Baby Ben Taught me about the Prodigal Father

Baby Ben Taught me about the Prodigal Father February 1, 2012

Baby Ben has been extra snuggly this morning. I love that boy so much.

I wake up long before everyone else in my house during the week (around 5:15am), and most mornings I have just a few extra minutes to go and wake him up for a few cuddles. I love him so much it hurts. If I could take him to work with me every single day, I would. He’s my pride and joy. I can come home from an extremely stressful day, but when he recognizes me and smiles up at me with those big blue eyes and chunky cheeks, nothing else matters.

I’d give my life for him. I’d saw off an arm with a butter knife. I’d walk over hot coals. I’d sell my house. I’d sell my soul.


Because he’s my son. My legacy. My future. In his eyes, I see hope. I see innocence. I see myself, and I see God. I see love.

He’s my son. And nothing he can do will every take away his sonship. He will always be my son. I will always be his father. He could become a murderer. A pastor. A thief. The President of the United States. A drug addict. A football star. A homosexual. No matter what, he’s my son.

When I hold him, I smile. Sometimes I cry. When he makes a new sound in the middle of the night, I sit straight up in bed, until I hear him snoring or breathing normally again. If he cries too hard or screams too loudly, it hurts me. He’s my son. My heart.

When I hold him in public, my lungs swell with pride. When someone asks to see a picture of him on my iPhone, I show them thirty instead.

Just thinking of him growing up and leaving home in rebellion or anger, makes my eyes fill up with tears. I cannot imagine. But he has every right to walk away. To leave. To disown his family. Being my son doesn’t make him my slave or my puppet. It just makes him mine.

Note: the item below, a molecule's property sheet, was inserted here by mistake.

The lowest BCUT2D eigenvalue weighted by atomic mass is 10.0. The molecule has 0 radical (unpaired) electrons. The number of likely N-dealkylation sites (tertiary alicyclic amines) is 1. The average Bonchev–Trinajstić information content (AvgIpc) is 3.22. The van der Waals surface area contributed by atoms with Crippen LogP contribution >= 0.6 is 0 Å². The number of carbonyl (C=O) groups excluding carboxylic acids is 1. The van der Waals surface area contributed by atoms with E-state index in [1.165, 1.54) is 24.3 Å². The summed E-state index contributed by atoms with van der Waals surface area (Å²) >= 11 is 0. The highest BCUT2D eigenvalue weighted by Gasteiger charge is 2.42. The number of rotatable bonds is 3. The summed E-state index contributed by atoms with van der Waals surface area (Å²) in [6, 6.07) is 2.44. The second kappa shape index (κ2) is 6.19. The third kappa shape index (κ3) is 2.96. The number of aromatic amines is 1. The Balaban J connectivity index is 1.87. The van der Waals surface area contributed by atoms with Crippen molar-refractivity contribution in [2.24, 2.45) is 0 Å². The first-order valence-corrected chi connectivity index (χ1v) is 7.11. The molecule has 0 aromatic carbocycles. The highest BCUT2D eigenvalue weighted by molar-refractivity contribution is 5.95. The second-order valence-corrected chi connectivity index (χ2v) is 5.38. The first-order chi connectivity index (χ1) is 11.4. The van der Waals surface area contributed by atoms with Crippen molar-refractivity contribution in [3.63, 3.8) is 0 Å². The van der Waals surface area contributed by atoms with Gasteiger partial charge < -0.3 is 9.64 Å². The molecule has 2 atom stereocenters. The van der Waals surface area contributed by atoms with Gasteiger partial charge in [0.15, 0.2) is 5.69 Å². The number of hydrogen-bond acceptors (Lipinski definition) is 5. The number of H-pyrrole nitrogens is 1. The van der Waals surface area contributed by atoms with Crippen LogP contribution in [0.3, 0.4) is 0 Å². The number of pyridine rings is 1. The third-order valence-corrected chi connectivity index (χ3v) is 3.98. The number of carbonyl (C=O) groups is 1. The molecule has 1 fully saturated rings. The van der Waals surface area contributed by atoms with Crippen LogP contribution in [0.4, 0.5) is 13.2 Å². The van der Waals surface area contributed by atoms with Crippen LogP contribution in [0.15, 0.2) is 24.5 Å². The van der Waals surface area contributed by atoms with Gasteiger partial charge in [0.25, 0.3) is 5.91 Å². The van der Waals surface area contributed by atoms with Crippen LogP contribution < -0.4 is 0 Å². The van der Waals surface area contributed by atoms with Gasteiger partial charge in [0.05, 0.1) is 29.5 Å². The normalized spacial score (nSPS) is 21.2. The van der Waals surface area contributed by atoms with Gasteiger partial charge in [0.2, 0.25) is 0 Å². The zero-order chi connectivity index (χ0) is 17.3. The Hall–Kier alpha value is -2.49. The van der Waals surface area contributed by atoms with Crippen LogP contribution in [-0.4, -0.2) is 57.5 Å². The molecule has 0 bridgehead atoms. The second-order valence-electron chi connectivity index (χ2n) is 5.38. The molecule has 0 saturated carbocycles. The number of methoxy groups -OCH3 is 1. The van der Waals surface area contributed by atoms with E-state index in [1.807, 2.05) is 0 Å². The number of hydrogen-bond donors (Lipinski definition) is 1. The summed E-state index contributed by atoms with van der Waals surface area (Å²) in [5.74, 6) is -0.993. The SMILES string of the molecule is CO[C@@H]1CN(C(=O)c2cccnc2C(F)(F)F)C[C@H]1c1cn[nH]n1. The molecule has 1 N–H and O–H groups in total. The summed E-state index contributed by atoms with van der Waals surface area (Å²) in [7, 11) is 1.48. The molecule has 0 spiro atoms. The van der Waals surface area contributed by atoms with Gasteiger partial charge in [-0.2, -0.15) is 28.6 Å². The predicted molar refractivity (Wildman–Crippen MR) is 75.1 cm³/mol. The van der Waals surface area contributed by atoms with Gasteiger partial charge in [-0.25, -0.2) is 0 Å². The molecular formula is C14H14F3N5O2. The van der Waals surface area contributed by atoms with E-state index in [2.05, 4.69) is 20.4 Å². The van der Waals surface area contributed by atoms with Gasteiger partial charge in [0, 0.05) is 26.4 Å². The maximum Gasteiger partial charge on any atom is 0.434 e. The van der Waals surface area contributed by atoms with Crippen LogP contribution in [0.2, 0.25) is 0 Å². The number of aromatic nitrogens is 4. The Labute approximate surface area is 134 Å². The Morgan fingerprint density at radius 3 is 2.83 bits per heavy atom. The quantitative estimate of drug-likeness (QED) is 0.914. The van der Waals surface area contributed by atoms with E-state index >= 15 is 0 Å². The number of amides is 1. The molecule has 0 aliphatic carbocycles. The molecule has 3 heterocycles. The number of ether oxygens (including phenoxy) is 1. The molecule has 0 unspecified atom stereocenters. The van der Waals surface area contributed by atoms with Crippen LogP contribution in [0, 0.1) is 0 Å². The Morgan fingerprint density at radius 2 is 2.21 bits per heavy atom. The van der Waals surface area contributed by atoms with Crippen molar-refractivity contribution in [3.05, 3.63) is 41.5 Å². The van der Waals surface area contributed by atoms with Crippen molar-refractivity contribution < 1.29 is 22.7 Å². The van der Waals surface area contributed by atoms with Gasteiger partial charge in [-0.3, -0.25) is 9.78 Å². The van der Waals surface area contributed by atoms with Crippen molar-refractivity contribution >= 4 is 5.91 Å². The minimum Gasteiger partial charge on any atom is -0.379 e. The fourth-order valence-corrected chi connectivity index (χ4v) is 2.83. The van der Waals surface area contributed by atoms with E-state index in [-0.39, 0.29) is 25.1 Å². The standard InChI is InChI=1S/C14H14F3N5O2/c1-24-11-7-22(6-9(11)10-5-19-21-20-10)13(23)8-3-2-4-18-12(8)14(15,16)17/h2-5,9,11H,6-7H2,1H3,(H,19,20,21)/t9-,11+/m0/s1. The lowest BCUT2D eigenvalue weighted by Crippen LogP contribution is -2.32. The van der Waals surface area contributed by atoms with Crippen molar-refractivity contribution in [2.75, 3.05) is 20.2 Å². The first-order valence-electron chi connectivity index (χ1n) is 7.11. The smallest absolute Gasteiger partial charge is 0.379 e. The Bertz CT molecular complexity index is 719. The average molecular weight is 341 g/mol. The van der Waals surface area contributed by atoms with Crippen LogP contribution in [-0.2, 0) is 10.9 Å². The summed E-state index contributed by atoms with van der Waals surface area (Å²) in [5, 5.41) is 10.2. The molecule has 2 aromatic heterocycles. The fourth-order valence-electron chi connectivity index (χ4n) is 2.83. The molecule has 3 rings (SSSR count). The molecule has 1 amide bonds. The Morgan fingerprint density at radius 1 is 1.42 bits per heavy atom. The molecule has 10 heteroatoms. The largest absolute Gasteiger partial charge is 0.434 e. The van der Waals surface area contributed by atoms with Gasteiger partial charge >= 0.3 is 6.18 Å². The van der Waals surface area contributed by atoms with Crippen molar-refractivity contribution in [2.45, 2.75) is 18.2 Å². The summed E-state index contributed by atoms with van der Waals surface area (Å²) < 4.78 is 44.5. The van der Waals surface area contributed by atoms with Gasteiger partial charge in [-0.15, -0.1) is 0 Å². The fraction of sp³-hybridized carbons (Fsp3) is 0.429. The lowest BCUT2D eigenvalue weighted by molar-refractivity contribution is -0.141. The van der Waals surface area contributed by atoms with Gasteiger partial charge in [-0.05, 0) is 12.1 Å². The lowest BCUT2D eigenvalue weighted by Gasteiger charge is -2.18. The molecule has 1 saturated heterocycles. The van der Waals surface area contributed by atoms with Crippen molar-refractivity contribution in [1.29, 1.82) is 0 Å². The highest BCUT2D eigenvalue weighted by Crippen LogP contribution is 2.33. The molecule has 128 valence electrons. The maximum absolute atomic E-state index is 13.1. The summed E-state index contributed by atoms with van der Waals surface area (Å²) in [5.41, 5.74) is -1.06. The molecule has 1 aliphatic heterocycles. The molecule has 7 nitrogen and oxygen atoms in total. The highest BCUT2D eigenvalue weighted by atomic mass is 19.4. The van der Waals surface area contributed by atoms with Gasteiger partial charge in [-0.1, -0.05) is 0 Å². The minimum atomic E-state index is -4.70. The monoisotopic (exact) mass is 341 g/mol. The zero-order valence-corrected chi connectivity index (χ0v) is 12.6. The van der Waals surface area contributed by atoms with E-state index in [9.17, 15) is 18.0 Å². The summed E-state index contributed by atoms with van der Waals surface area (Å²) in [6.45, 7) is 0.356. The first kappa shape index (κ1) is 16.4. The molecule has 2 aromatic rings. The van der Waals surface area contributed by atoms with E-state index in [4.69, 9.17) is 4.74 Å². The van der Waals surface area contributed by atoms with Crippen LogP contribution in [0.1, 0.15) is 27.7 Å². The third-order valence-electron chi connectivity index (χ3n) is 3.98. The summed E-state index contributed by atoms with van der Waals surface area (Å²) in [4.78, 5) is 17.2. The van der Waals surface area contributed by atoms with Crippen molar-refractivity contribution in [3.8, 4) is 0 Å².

Okay, enough! Tears, tears, tears! Dangit, Ben Thomas! You’re only eighteen weeks old and already making me snot!

“Prodigal”. Do you know what it means? I have heard it a million times. The word and the story. I always assumed it meant “wayward” or “backslidden”. Something like that. WRONG. Actually, the word “prodigal” is an adjective which means “wastefully or recklessly extravagant”.

So “prodigal” not only describes the son’s extravagant waste, his reckless life, blowing through his inheritance in a few years, and living with the hogs, but it also describes the Father’s love!

The Father’s love is recklessly extravagant. Some people would call His grace wasteful. His mercy is lavishly abundant. Overflowing. Never-ending. His love is copious. His “second chances” never end. Ever.


“How great is the Father’s love for us!”

And notice what the father did: he saw the son coming from a long way off. Before the son could clean himself up. Before the son could dust himself off. The father saw the son coming toward home, and as the son limped, the father sprinted.

“If you draw near to Me, I will draw near to you.”

Prodigal son meets prodigal Father.


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  • “Some people would call His grace wasteful.”

    Maybe it’s not so dang efficient. Who would want to long serve a god or master who
    exalted efficiency above all else? Elevated efficiency does not change us, it only focuses our temporary efforts , out of fear of rejection and retaliation. It doesn’t make us better-(like-hearted) TRUSTED, servants. And sons ( God’s goal for us, I believe) – how would such ever work that kind of identity into us?

    But, God sure has figured out effective, hasn’t He?

    Great images of love.

    • Thanks, Kim!

      Yea–thankful for His effective, not always efficient grace.

  • Interesting for me to contemplate…. Am I a better prodigal daughter or prodigal mother?

    • The goal is to be like the prodigal father to everyone. That is being POTSC.

  • I think I have been the younger son, the father, the servant/bystander, and the older brother before. I’ve definitely needed second chances. I’ve given second chances before. I’ve seen second chances, but not given them. I’ve been jealous of other’s second chances. That’s why I’m glad I have a prodigal Father.